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We may not always agree with every one of our neighbors. That's life. And it's part of living in such a diverse and dense city. But we also recognize that part of being a New Yorker is living with your neighbors in mutual respect and tolerance. It was exactly that spirit of openness and acceptance that was attacked on 9/11, 2001.
I am a New Yorker, and 7:00 A.M. is a civilized hour to finish the day, not to start it.
I fell in love with New York. It was like every human being, like any relationship. When I was a young New Yorker, it was one city. When I was a grown man, it was another city. I worked with many dance organizations and many wonderful people.
I think that most New Yorkers would object to calling me a New Yorker. I didn't grow up here.
I feel like I'm a New Yorker because I really know the city. I actually tell the drivers where to go - I have this bad habit, I always question the drivers. I do that all the time because I feel like I know the best way, when really it's like, 'Yo, man, shut up. This dude does this every day of his life.'
I never studied art, but taught myself to draw by imitating the New Yorker cartoonists of that day, instead of doing my homework.
The 'New Yorker' asked me to shoot a story on climate change in 2005, and I wound up going to Iceland to shoot a glacier. The real story wasn't the beautiful white top. It ended up being at the terminus of the glacier where it's dying.
It is in the nature of the New Yorker to be as topical as possible, on a level that is often small in scale and playful in intention.
I'm Irish on St. Patrick's Day. I'm Italian on Columbus Day. I'm a New Yorker every day.
I still can't get over the idea that respectable adults now go to see superhero movies and that such films get reviewed in the 'New Yorker.' Clearly, I am seriously out of step with the times.
Being female was just one more way I felt different and weird. I was also a young 'un, and also my cartoons were not like typical 'New Yorker' cartoons.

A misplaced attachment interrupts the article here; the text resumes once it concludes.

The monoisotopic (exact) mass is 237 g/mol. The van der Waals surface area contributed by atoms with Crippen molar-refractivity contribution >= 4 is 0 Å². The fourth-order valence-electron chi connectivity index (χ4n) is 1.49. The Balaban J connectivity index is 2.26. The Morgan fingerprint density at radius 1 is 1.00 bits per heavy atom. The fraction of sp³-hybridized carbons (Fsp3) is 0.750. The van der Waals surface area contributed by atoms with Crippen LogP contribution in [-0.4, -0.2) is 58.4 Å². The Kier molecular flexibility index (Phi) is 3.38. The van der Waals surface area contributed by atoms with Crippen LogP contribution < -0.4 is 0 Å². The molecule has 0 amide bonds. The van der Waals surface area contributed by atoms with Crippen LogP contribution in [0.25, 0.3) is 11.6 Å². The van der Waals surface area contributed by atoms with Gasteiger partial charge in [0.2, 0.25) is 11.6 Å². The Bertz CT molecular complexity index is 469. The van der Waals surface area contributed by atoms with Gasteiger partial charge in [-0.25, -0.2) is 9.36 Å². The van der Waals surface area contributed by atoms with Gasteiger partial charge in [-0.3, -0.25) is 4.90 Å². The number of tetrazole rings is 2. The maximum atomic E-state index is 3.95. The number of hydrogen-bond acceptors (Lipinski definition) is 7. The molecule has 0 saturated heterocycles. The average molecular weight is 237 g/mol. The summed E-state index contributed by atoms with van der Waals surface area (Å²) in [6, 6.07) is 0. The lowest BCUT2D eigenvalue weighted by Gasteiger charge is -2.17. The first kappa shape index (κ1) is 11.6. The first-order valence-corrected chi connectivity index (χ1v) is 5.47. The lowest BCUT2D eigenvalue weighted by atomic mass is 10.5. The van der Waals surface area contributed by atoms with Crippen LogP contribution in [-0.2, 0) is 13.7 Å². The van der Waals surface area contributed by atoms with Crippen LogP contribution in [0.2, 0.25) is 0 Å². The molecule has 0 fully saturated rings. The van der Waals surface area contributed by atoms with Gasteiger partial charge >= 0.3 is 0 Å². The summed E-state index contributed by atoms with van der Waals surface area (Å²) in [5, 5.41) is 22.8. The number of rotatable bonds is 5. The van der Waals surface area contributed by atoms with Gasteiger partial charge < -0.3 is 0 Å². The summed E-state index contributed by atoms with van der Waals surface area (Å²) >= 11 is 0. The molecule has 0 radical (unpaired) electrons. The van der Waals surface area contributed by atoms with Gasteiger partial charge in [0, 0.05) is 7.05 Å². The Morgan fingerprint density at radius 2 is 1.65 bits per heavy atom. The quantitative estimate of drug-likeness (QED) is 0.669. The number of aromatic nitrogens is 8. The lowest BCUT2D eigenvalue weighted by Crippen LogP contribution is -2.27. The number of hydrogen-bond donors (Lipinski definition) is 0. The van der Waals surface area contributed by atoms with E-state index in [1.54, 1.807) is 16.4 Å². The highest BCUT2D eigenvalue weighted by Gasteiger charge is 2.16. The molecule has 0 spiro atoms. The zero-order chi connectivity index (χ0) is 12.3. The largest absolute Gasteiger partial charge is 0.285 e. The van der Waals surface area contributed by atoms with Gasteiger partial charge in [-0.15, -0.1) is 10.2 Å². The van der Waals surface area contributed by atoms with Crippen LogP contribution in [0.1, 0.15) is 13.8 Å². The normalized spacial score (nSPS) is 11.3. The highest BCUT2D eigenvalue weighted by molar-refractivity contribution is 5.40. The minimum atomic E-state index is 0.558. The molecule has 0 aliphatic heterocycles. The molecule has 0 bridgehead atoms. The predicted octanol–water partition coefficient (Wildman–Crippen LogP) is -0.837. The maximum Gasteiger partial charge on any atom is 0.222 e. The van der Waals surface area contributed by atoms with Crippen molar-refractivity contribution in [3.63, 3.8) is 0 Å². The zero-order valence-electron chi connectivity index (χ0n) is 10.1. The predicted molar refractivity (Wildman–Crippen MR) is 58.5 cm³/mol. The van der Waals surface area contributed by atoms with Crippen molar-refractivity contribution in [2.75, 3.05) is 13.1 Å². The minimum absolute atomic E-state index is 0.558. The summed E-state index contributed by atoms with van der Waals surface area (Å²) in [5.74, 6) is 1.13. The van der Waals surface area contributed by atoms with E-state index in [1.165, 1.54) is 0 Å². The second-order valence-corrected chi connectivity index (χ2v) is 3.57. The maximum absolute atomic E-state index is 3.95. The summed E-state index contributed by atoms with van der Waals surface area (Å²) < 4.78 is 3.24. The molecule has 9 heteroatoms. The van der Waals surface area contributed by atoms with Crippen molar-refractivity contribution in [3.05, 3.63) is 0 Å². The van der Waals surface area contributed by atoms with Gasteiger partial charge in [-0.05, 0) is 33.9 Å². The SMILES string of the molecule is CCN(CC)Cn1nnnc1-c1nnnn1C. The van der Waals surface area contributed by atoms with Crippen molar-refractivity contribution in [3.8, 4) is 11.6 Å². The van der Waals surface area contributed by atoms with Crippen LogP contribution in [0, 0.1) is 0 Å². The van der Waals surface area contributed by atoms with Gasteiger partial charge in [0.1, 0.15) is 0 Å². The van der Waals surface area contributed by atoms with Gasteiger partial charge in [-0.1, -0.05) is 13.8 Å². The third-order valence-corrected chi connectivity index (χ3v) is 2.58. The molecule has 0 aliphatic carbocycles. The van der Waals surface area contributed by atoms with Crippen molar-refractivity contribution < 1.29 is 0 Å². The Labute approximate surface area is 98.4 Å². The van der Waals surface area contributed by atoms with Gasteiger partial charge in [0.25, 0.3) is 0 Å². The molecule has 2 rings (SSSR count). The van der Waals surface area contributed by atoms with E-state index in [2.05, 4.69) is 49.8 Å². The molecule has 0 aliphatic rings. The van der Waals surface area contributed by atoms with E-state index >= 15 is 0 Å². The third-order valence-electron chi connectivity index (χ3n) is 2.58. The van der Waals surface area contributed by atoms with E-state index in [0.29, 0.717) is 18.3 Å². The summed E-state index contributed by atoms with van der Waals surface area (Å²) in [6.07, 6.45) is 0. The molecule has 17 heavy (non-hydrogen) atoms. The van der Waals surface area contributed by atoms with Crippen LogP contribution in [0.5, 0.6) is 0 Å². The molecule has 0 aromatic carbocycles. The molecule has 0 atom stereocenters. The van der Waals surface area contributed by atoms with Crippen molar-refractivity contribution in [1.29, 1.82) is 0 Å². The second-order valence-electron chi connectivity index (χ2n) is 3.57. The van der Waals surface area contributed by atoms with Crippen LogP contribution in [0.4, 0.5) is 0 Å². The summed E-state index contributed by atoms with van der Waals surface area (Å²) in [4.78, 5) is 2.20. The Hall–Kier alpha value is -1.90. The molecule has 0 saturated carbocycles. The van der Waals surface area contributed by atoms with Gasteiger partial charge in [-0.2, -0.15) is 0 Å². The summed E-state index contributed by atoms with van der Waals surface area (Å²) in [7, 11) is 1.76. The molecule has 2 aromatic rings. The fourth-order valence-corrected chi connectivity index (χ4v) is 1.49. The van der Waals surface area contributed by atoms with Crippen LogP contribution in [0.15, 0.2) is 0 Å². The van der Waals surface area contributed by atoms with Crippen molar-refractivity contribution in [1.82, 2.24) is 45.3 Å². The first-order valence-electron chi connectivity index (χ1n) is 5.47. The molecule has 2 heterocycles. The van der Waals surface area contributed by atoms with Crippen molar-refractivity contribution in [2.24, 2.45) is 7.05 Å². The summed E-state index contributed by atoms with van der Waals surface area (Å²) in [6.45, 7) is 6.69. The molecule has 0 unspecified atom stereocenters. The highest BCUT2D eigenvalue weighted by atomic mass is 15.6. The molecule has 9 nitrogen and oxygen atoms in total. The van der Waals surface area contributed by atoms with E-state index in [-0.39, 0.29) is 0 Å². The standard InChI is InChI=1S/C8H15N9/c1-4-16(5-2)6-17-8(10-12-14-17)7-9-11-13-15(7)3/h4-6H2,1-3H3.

I feel like my 50 years at Harvard were an interlude. I'm really a New Yorker.
Commas in The New Yorker fall with the precision of knives in a circus act, outlining the victim.
E. B. White
I realized the other day that I've lived in New York longer than I've lived anywhere else. It's amazing: I am a New Yorker. It's strange; I never thought I would be.
I'm a New Yorker, and I jaywalk with the best of them.
I always knew I was a writer. And I always thought to myself, 'Well, why not me?' Someone has to be on the best-seller list, 'Why not me?' Someone has to write for the 'New Yorker,' 'Why not me?' And I didn't really get much positive reinforcement as a kid, so I thought, 'Well let me show you what I can do.'
Sometimes with 'The New Yorker,' they have grammar rules that just don't feel right in my mouth.
As a New Yorker you can't help but be proud of the fact that so much music and culture started here. Punk rock, jazz, hip-hop and house music started here, George Gershwin debuted 'Rhapsody in Blue' here; the Velvet Underground are from New York.
I love the honesty of New Yorkers. When a New Yorker says 'let's do lunch,' they actually mean it. In L.A., when they say 'let's do lunch,' they're just trying to say good-bye.
I'm a New Yorker now, and believe me, there's no comparison between the Big Apple and Kalamazoo, no similarity at all. New York City's hectic, always in fast-forward, and Kalamazoo's more laid-back, smaller, slower.
I'm used to driving fast; I'm a New Yorker.
I said, to be a New Yorker you have to live here for six months, and if at the end of the six months you find you walk faster, talk faster, think faster, you're a New Yorker.
When you get into statistical analysis, you don't really expect to achieve fame. Or to become an Internet meme. Or be parodied by 'The Onion' - or be the subject of a cartoon in 'The New Yorker.' I guess I'm kind of an outlier there.
Part of my problem as a young writer was that I was too much a New Yorker, always second-guessing the 'market.' I became so discouraged that I decided to write something that would please me alone - that became my sole criterion. And that was when I wrote 'Forgetting Elena,' the first novel I got published.
I am more of a New Yorker than ever and just actually, sometimes I fantasize about living somewhere else, where it's maybe not quite so crowded or stressful, blah, blah, blah and after September 11th, I guess I could just not imagine living anywhere else.
I have published in 'The New Yorker,' 'Holiday,' 'Life,' 'Mademoiselle,' 'American Heritage,' 'Horizon,' 'The Ladies Home Journal,' 'The Kenyon Review,' 'The Sewanee Review,' 'Poetry,' 'Botteghe Oscure,' the 'Atlantic Monthly,' 'Harper's.'
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It is not ignorance but knowledge which is the mother of wonder.
Joseph Wood Krutch
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